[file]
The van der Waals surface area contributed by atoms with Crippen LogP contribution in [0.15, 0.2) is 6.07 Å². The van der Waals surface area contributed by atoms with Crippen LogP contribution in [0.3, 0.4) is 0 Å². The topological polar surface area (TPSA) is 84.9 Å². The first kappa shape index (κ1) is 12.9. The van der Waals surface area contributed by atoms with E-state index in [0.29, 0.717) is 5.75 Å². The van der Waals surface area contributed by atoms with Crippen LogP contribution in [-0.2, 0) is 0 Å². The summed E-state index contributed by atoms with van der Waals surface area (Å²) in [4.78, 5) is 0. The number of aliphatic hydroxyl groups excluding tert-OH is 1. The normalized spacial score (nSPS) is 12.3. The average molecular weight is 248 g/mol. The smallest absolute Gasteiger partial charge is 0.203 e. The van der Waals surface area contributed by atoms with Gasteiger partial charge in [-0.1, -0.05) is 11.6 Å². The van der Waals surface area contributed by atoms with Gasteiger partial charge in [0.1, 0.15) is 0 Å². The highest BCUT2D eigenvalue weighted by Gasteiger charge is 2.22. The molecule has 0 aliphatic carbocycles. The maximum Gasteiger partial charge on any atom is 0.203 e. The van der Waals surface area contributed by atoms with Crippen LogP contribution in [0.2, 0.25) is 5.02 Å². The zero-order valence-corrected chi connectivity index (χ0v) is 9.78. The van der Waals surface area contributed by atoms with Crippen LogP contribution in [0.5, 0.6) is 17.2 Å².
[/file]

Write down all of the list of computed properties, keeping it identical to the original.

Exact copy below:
The van der Waals surface area contributed by atoms with Crippen LogP contribution in [0.15, 0.2) is 6.07 Å². The van der Waals surface area contributed by atoms with Crippen LogP contribution in [0.3, 0.4) is 0 Å². The topological polar surface area (TPSA) is 84.9 Å². The first kappa shape index (κ1) is 12.9. The van der Waals surface area contributed by atoms with E-state index in [0.29, 0.717) is 5.75 Å². The van der Waals surface area contributed by atoms with Crippen LogP contribution in [-0.2, 0) is 0 Å². The summed E-state index contributed by atoms with van der Waals surface area (Å²) in [4.78, 5) is 0. The number of aliphatic hydroxyl groups excluding tert-OH is 1. The normalized spacial score (nSPS) is 12.3. The average molecular weight is 248 g/mol. The smallest absolute Gasteiger partial charge is 0.203 e. The van der Waals surface area contributed by atoms with Gasteiger partial charge in [-0.1, -0.05) is 11.6 Å². The van der Waals surface area contributed by atoms with Gasteiger partial charge in [0.1, 0.15) is 0 Å². The highest BCUT2D eigenvalue weighted by Gasteiger charge is 2.22. The molecule has 0 aliphatic carbocycles. The maximum Gasteiger partial charge on any atom is 0.203 e. The van der Waals surface area contributed by atoms with Crippen LogP contribution in [0.2, 0.25) is 5.02 Å². The zero-order valence-corrected chi connectivity index (χ0v) is 9.78. The van der Waals surface area contributed by atoms with Crippen LogP contribution in [0.5, 0.6) is 17.2 Å².